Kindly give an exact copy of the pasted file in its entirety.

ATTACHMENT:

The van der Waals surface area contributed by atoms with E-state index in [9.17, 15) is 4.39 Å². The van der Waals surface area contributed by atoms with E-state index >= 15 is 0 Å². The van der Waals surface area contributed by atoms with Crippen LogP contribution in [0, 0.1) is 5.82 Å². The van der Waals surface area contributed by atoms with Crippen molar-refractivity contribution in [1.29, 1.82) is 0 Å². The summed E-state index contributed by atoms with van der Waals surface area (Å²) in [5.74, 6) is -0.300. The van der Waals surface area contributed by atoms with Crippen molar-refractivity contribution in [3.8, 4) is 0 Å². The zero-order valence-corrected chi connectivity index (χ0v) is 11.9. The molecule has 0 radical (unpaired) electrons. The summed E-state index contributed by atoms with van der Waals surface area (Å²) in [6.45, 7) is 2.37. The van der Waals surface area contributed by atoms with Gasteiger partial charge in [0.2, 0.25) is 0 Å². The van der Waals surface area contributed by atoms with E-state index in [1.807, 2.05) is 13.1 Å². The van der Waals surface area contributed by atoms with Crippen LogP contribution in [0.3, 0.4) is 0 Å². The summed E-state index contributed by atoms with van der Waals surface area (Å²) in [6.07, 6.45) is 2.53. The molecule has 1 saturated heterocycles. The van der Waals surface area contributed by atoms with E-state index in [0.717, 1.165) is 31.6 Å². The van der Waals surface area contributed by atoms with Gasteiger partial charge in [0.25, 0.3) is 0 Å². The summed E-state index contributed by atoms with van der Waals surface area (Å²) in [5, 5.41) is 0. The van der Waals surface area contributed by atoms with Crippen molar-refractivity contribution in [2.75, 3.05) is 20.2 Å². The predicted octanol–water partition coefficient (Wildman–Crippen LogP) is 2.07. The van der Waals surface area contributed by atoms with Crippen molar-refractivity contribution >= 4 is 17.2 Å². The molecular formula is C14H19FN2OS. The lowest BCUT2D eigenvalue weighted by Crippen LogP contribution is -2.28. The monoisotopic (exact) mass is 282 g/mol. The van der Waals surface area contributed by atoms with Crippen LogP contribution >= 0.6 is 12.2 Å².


The van der Waals surface area contributed by atoms with E-state index in [9.17, 15) is 4.39 Å². The van der Waals surface area contributed by atoms with E-state index >= 15 is 0 Å². The van der Waals surface area contributed by atoms with Crippen LogP contribution in [0, 0.1) is 5.82 Å². The van der Waals surface area contributed by atoms with Crippen molar-refractivity contribution in [1.29, 1.82) is 0 Å². The summed E-state index contributed by atoms with van der Waals surface area (Å²) in [5.74, 6) is -0.300. The van der Waals surface area contributed by atoms with Crippen molar-refractivity contribution in [3.8, 4) is 0 Å². The zero-order valence-corrected chi connectivity index (χ0v) is 11.9. The molecule has 0 radical (unpaired) electrons. The summed E-state index contributed by atoms with van der Waals surface area (Å²) in [6.45, 7) is 2.37. The van der Waals surface area contributed by atoms with Gasteiger partial charge in [0.2, 0.25) is 0 Å². The van der Waals surface area contributed by atoms with E-state index in [1.807, 2.05) is 13.1 Å². The van der Waals surface area contributed by atoms with Crippen LogP contribution in [0.3, 0.4) is 0 Å². The summed E-state index contributed by atoms with van der Waals surface area (Å²) in [6.07, 6.45) is 2.53. The molecule has 1 saturated heterocycles. The van der Waals surface area contributed by atoms with E-state index in [0.717, 1.165) is 31.6 Å². The van der Waals surface area contributed by atoms with Gasteiger partial charge in [0.25, 0.3) is 0 Å². The summed E-state index contributed by atoms with van der Waals surface area (Å²) in [5, 5.41) is 0. The van der Waals surface area contributed by atoms with Crippen molar-refractivity contribution in [2.75, 3.05) is 20.2 Å². The predicted octanol–water partition coefficient (Wildman–Crippen LogP) is 2.07. The van der Waals surface area contributed by atoms with Crippen molar-refractivity contribution >= 4 is 17.2 Å². The molecular formula is C14H19FN2OS. The lowest BCUT2D eigenvalue weighted by Crippen LogP contribution is -2.28. The monoisotopic (exact) mass is 282 g/mol. The van der Waals surface area contributed by atoms with Crippen LogP contribution >= 0.6 is 12.2 Å².